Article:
Tyrean Martinson is a word hunter. She forages for words both sweet and tart in the South Sound of Washington State. An eclectic writer, she writes speculative fiction, contemporary and historical fiction, short scripts, devotions, writing books, song lyrics, and poetry. She has been a fencer (long ago), a kickboxer (for a short minute), and an action-movie fan. Tyrean is a life-long book lover, a Christ follower, and walker. Once upon a time, she was a Girl Scout who sang too loudly, and now she’s a podcaster and praise team member. Since childhood, her imagination has been swept away by fairy tales, science fiction, tales of overcoming the odds, and redemption arcs.
Find her online at:
It’s a new month, y’all, which means it’s time for another action-packed installment of MY MONTHLY GOALS!
But before we get to the main event, let’s take a look at how I did with last month’s goals…
—Complete the first draft of Full Circle
Well…it’s…let’s just say I am done working on it. For now. Maybe forever. Probably not forever, but I don’t know. What I do know is that I wrote the worst ending in the history of endings (Congratulations, Game of Thrones, you’re off the hook!), which doesn’t really matter given that the whole damn book is pretty much held together by scotch tape and chewing gum. I’m not convinced any of it is anything worthwhile, but the manuscript is now sitting in the metaphorical drawer until at least January (maybe longer. We’ll see how it goes) and the storyboard went through the shredder, so…I’m done working on it.
But because I’m so unimpressed with…well, everything, these days, this is not something I’m choosing to celebrate.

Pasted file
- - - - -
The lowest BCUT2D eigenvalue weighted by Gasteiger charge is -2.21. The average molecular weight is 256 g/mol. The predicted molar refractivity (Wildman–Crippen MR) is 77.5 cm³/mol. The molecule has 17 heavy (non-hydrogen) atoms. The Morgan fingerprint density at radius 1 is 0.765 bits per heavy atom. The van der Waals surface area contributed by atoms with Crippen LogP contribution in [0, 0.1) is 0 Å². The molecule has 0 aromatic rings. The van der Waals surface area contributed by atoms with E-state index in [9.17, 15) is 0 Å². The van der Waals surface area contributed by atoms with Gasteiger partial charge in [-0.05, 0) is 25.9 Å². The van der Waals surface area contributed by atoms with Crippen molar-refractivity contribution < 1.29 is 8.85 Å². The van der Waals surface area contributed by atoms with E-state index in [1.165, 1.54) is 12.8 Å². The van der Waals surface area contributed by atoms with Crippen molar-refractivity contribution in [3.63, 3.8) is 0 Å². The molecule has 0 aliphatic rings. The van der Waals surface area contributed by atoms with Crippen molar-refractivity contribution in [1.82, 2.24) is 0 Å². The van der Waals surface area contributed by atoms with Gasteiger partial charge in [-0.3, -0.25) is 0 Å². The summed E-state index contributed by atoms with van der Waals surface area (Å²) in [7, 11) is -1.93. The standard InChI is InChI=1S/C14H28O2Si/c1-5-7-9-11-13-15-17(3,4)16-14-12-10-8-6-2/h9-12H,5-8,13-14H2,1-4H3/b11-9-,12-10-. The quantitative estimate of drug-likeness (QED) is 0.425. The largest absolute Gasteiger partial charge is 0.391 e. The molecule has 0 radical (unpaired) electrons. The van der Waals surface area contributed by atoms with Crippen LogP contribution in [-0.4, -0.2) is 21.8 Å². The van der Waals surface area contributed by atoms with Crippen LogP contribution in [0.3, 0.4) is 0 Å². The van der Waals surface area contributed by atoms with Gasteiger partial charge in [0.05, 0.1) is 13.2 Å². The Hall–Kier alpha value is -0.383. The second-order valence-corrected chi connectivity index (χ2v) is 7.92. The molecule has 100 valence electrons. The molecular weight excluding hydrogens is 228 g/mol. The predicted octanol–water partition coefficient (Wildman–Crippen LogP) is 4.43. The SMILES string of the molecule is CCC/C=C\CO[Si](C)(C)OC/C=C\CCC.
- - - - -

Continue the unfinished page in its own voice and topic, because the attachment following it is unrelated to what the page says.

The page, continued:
—Figure out September’s marketing attempt and, you know, attempt it
I did this. I mean, these attempts all year have been the silliest, smallest things that could possibly be considered ‘marketing’ and ‘attempts’, so it’s not like I’m really achieving a whole hell of a lot here, but I did do a little something.
—Walk at least three miles every day
This, I did. Well, on average, anyway. I was short a couple of days for various reasons, but my daily average was 3.5 miles per day.
Now for October’s goals…
—Make a plan for NaNoWriMo
It’s that time of year again. NaNoWriMo is just around the corner, and I am once again acting as my region’s ML (municipal liaison), so participating in the main event is part of the deal.
I don’t, however, have a solid plan of what I want to work on. Or any plan, really. The original plan from way back in January was to work on a brand new project because, in theory, both Full Circle and Terrible Romance Sequel would be finished and sitting in the drawer come November.
So a new plan is in order. Because right now, this is my project:
—Walk at least three miles every day
Because, apparently, it’s good if one doesn’t just become part of one’s couch or one’s desk chair.
So that’s what I have going on this month. What are your goals? Are you also gearing up for NaNoWriMo? (If you’re looking for wrimo buddies, I can be found using the very clever user name of M.J. Fifield…)
Thanks for stopping by! Stay safe and well, all.